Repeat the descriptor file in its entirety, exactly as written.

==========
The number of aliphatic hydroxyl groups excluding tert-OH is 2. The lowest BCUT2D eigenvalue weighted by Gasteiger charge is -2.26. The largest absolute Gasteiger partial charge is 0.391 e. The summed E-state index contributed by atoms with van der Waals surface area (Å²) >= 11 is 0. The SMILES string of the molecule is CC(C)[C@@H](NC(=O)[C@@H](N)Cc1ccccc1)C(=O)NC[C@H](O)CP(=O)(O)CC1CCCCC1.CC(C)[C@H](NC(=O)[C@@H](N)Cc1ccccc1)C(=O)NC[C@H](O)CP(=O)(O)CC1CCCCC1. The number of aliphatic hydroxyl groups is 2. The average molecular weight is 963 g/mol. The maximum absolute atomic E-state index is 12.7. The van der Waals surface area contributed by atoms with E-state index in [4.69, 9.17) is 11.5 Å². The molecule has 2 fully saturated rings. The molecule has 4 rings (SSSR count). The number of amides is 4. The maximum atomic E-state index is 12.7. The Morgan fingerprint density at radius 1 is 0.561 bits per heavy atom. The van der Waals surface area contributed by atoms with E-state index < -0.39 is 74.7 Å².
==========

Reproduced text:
The number of aliphatic hydroxyl groups excluding tert-OH is 2. The lowest BCUT2D eigenvalue weighted by Gasteiger charge is -2.26. The largest absolute Gasteiger partial charge is 0.391 e. The summed E-state index contributed by atoms with van der Waals surface area (Å²) >= 11 is 0. The SMILES string of the molecule is CC(C)[C@@H](NC(=O)[C@@H](N)Cc1ccccc1)C(=O)NC[C@H](O)CP(=O)(O)CC1CCCCC1.CC(C)[C@H](NC(=O)[C@@H](N)Cc1ccccc1)C(=O)NC[C@H](O)CP(=O)(O)CC1CCCCC1. The number of aliphatic hydroxyl groups is 2. The average molecular weight is 963 g/mol. The maximum absolute atomic E-state index is 12.7. The van der Waals surface area contributed by atoms with E-state index in [4.69, 9.17) is 11.5 Å². The molecule has 2 fully saturated rings. The molecule has 4 rings (SSSR count). The number of amides is 4. The maximum atomic E-state index is 12.7. The Morgan fingerprint density at radius 1 is 0.561 bits per heavy atom. The van der Waals surface area contributed by atoms with E-state index < -0.39 is 74.7 Å².